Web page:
As I happened to be up near Durham for a couple of days, I took the opportunity to visit the actual battlefield. There is a useful walk guide published and this can be found at the Durham tourist site here:
Although much of the battlefield is now built up, you can still get a real feeling for how steeply the moor fell away and gave good flank protection to both armies. The steep slopes are now heavily wooded, which they probably wouldn’t have been in 1346. It would have been much more of an exposed moorland habitat.
Here are a few pictures.
This is looking up to the moor from the eastern flank from Flass Vale.
This is the valley below Arbour Farm that gave the right wing of the Scottish army so much grief as they dropped down into it and were destroyed by rhe English bows above them. The view is from the Scottish perspective – the English longbows would have been lining the top of the slope.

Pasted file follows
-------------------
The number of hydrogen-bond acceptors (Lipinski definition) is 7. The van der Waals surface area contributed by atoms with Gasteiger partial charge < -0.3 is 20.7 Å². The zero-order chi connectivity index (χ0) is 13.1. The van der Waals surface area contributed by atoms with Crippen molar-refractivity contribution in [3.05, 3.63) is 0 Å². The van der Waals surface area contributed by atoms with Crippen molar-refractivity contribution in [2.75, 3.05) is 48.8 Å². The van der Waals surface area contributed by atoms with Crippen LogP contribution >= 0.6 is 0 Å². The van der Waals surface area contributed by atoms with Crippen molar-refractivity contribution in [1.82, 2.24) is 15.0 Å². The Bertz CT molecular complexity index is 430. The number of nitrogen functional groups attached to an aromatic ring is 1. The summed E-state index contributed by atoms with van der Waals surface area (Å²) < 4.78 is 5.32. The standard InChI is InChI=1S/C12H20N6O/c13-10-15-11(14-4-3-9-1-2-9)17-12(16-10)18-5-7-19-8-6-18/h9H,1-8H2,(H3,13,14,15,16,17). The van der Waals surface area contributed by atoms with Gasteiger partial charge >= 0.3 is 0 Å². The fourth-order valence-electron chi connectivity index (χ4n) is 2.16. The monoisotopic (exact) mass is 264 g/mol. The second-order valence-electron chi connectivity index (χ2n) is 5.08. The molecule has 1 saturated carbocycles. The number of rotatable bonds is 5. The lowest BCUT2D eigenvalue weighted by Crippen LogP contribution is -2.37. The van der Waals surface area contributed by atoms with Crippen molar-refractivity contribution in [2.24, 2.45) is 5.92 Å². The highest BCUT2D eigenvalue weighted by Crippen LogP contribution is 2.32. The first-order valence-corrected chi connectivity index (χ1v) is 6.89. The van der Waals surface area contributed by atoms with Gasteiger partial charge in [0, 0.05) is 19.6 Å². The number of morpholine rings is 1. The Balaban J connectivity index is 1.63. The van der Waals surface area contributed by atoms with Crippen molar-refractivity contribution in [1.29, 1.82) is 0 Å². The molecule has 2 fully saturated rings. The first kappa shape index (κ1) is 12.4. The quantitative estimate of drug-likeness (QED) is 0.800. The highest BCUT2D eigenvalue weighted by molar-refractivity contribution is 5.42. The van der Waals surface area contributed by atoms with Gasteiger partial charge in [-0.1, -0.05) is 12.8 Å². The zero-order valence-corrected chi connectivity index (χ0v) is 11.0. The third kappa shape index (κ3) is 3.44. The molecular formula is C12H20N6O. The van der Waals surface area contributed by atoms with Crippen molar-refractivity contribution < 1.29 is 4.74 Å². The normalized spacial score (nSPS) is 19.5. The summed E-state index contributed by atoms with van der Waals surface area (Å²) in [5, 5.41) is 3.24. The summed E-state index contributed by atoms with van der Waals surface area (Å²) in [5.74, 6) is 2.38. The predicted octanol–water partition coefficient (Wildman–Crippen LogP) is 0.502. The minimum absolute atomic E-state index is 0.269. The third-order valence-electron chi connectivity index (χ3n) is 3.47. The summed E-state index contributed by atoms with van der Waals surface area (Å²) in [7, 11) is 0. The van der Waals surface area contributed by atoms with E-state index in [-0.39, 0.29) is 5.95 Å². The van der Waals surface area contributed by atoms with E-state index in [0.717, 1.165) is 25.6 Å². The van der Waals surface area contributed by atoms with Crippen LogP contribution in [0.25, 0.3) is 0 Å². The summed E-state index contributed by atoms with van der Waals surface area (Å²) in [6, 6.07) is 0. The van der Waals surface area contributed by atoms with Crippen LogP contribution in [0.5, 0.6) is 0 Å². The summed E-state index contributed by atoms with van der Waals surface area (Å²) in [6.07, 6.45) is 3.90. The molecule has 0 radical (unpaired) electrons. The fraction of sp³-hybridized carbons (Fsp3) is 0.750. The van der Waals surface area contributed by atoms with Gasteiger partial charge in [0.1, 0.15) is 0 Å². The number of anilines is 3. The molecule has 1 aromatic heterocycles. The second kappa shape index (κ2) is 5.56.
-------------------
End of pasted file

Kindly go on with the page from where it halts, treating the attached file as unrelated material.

This is looking towards the Scottish right division, showing the valley they descended into the arrow storm.
This picture gives you an idea of the steep slopes covering the English West (left) flank – looking up from the River Browney.
Having said all the above, I did have an interesting conversation with a guy in the Durham Heritage Centre. He told me that there is a theory that the battle was fought a bit further to the northwest – an area proposed for a new bypass!
Anyway, nearly time to build the terrain and get the toy soldiers on the table!